Or, how I got my start in show business.
The early EARLY days
I am completely serious– as a kid, I wanted a gorilla costume. But I never in my wildest kid dreams guessed how this would unfold over the years. My grandmother used to get crazy mail-order catalogs from places like Miles Kimball, Spencer Gifts, etc. Catalogs from which you could buy kitchen gadgets, pewter figurines, gag gifts, etc. These catalogs always contained a gorilla costume. And I always thought “wow, that would be SO awesome to own one” but as a 7-year-old kid, I had no idea when I’d ever have the hundred dollars to get one. But yes, it was on my radar from an early age.
A chance encounter
In the fall of 2000, I went to see a small show at a tiny place in the Mission in SF. One of the bands included my friend John Dumont– brother of Tom from No Doubt. I went to see his band, but to my pleasant surprise, there was an exotica trio playing too. I was a fan of tiki culture, and never in my wildest dreams did I ever imagine that I’d see someone actually play this type of music. (Exotica is tropical and ethereal, with vibraphones, jungle calls, etc.)
After the show, I spoke with the exotica band’s leader, and told him that I was from Tiki Central (this was right after it had begun– it’s now huge). The bandleader, named Brian the Fisherman, told me that he also had a burlesque revue. He described it to me, saying that it was like an old fashioned vaudeville show: a brass band, comedians, women doing artistic striptease, etc. I couldn’t believe that in this day and age, there was anyone who actually had an old-fashioned show. He invited me to come to his show that was taking place in a few weeks.
The ball starts rolling… and then stops
I went to the Fisherman’s burlesque show– it was December 2000– and it was a BLAST. I’d never seen anything like it and was dazzled– it was so much fun! After the show, I spoke to the Fisherman and told him how much fun I had. He said to me: “hey… you know what? We need a gorilla in our show, because our old gorilla moved away. And you seem like the kind of person who’d be up for it.” I emphatically said “YES! SIGN ME UP!” Again, not at all thinking of how far it would ever go. (I’m writing this more than 8 years later.) I gave Brian the Fisherman my info, and he said he’d contact me in a few weeks.
And I never heard from him.
A couple of months later– February or March– I saw a flyer for the first Teaseorama burlesque convention in New Orleans. I thought “sounds like fun, but too bad I won’t be going!” I had a bit of sadness that the gorilla thing hadn’t come to fruition; but Brian the Fisherman had disappeared, and I didn’t have his contact info. So it looked like my opportunity to be his monkey wouldn’t happen.
The time finally comes
Sometime in March, It Happened. I got a call from Brian the Fisherman. He said “hey– I wanted to get this gorilla thing going again and see if you’re still interested. This would include Teaseorama in New Orleans. We couldn’t pay for your flight out there, but if you made it out there, then we have hotel rooms and a van, so you could stay with us and ride around with us.” I called him back– and I was in.
That first month didn’t seem real. I found myself at burlesque show rehearsals. The gorilla suit they had was way too small for me– their prior gorilla was apparently pretty tiny– so I bought my own, at the House of Humor in Redwood City. I practiced some old-time burlesque skits, using scripts from the original era.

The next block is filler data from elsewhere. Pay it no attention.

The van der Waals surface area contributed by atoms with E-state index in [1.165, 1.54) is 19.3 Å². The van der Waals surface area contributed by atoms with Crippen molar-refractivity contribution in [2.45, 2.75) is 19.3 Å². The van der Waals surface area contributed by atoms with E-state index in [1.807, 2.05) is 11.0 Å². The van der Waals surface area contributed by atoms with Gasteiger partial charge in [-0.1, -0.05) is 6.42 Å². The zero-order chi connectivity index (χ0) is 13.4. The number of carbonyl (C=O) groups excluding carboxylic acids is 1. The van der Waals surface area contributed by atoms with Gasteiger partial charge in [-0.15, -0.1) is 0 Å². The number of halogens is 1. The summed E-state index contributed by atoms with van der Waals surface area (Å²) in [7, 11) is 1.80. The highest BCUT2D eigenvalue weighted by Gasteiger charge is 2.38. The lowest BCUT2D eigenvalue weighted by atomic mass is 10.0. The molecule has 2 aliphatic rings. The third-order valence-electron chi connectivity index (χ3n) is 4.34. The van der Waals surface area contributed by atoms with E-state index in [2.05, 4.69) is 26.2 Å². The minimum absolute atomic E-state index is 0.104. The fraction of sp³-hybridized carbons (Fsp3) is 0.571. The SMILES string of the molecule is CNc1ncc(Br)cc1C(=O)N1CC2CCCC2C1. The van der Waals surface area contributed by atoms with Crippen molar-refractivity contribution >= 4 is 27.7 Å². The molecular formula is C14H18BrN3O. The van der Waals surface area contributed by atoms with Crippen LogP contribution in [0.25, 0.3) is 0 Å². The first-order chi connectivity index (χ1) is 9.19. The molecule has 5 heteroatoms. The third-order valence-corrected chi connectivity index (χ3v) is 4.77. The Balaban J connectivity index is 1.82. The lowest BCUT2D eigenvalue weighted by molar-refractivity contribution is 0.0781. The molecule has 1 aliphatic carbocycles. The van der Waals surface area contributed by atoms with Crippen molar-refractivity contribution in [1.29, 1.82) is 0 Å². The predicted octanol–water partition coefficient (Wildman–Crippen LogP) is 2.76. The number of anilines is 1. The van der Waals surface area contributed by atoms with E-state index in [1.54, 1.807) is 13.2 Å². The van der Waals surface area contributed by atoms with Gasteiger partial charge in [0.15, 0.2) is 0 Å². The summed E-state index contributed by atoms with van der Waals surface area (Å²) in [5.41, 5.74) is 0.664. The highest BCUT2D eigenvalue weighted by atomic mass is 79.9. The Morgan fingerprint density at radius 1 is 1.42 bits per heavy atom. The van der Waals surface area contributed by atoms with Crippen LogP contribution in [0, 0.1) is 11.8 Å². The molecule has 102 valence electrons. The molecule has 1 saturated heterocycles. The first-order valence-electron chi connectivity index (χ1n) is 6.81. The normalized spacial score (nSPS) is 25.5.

The road to New Orleans
My first show ever was a two-night fundraiser show at the Swedish American Hall in San Francisco, on May 4 and 5, 2001. I didn’t have a name then– I was just “the gorilla.” The shows were supposed to be fundraisers to help get the whole group (band + performers + emcee + gorilla) to Teaseorama in New Orleans. However, the shows actually lost money. So when I found myself in New Orleans for Teaseorama, I actually had to cough up a lot of the expense money on the spot for things that they had said would be covered. However, I was so happy to be involved in this adventure that I gladly chipped in. And my life was never the same again.
Teaseorama New Orleans– the modern burlesque crucible
That feeling at Teaseorama was indescribable. Now, in 2009, the neo-burlesque movement is definitely that– a movement. But back then, it was just a few scattered goofballs. And Teaseorama was the first time that they all came together. I met so many people that week that are among my closest and most favorite friends and performers to this day: Luke Littell and Laura Herbert (of the Burlesque Hall of Fame); Dirty Martini; the World Famous *BOB*; Julie Atlas Muz, Kate Valentine; Lola Gold; Vivienne VaVoom; and so many more. We came away with the feeling that we really were present at the birth of something exciting.
The name, and my first REALLY crazy gig
For the first 6 months or so, I didn’t really have a name– I was “the gorilla” or occasionally “the Migorilla.” I was using the tagline “Gorilla to the Stars” by Teaseorama in New Orleans, which was about a month into my showbiz career, so I do know that tagline came very early.
In December 2001, our burlesque show performed at an event called Naughty Santa’s Bazaar. There, a performer Gennifer Hirano, aka “The Asianprincess,” saw me and asked if I wanted to sidekick for her when she feature-danced at the Crazy Horse strip club in San Francisco in a few weeks. Laughing at this hilarious bit of fortune, I agreed.
A few weeks later, she emailed me, saying that she wanted to make posters and flyers and include me. She asked, “what is your name? King Kong? The Gorilla? Gorilla X?” The words jumped out at me from the screen, and from that day forward, I was: Gorilla X… Gorilla to the Stars.
And boy was that strip club gig (six nights in a row) hilarious…